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Green economy could aid in global unemployment challenge

Photo by Duane Daws

9th April 2014

By: Natasha Odendaal

Creamer Media Senior Deputy Editor

  

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Transitioning to a green economy can help the world mitigate rising unemployment levels, particularly at a time when youth unemployment is peaking.

Globally, in 2013, 202-million people were unemployed, up five-million on the previous year, said International Labour Organization (ILO) Green Jobs Programme policy specialist Moustapha Kamal Gueye at the Department of Environmental Affair’s (DEA’s) ‘Green jobs dialogue’, in Midrand, on Wednesday.

An ILO report on global employment trends for 2014 indicated that the bulk of the increase in global unemployment emerged from East Asia and South Asia, representing more than 45% of the additional jobseekers, followed by sub-Saharan Africa and Europe.

And, if current trends continued, global unemployment was set to worsen, with more than 215-million expected to be unemployed by 2018.

“We are not in a very [optimistic] employment situation,” Gueye noted, pointing out that globally, youth – those aged between 15 and 24 – accounted for about 74.5-million of those unemployed, with youth in the Middle East and North Africa hardest hit.

Sub-Saharan Africa collectively was “better off”, with its youth unemployment percentage at 7.8%; however, while Africa was “not so bad off”, a critical concern was the high rate of “vulnerable employment”, which, at 77.4%, was much higher than the global average of 48%.

The ILO defined vulnerable employment as work with low pay, limited job security, poor working conditions and little or no social protection.

For many people in the developing world, vulnerable and informal jobs remained the only work available, the ILO pointed out in its report.

The number of people in vulnerable employment positions expanded by 1% in 2013 – five times higher than the 0.2% growth rates recorded during the years prior to the 2008 global financial crisis.

Gueye said that an estimated 375-million workers, or 11.9% of total employment, last year lived on less than $1.25 a day and 839-million workers, or 26.7% of total employment, lived on $2 a day.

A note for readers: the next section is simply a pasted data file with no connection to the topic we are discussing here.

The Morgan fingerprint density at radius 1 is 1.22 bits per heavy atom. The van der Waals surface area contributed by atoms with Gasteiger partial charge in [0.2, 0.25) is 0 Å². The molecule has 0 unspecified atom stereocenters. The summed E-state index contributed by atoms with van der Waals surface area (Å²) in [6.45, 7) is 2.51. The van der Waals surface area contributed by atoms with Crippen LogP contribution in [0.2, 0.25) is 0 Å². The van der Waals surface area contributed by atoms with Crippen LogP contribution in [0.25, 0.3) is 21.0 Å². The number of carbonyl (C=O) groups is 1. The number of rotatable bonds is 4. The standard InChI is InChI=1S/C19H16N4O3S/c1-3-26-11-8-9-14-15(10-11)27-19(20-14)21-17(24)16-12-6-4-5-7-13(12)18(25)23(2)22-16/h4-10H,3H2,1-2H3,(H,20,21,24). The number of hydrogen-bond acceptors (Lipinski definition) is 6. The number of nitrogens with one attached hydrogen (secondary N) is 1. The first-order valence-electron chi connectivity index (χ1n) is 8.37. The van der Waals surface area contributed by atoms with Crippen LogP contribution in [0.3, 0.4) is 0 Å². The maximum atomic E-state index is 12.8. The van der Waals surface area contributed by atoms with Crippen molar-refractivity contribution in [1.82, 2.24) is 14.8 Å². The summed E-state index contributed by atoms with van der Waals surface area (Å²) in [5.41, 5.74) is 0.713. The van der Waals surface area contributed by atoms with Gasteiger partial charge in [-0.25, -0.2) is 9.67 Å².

Despite an effective 12%-a-year drop from the 600-million poverty-struck workers recorded during the early 2000s, the number of workers living in extreme poverty declined by only 2.7% globally in 2013.

Consultations for the post-2015 development agenda pinpointed better job opportunities as an emerging  and urgent  demand, particularly in Africa, preceded only by the demand for good education and better healthcare systems.

However, the move to a green economy and the creation of “green jobs” could add 60-million net jobs globally by 2050.

A green job entailed decent work in sectors such as agriculture, manufacturing or services, besides others, that contributed to the reduction of energy and raw materials consumption, limited greenhouse-gas emissions, reduced waste and pollution, protected and restored ecosystems and assisted countries in adapting to climate change.

DEA chief policy adviser for sustainable development Tlou Ramaru said green economies were increasingly seen as a gateway to new opportunities for trade, growth and sustainable development and a way to revive stagnant or sluggish economies.

Developing or advancing resource-intensive industries would result in rising costs, the loss of production – with productivity levels dropping 2.4% by 2020 and 7.2% by 2050 – and the disruption of economies.

The transition to a green economy could deliver 0.5% to 2% in net job gains, with productivity improving 1.5% by 2020 and 5% by 2050, Gueye explained.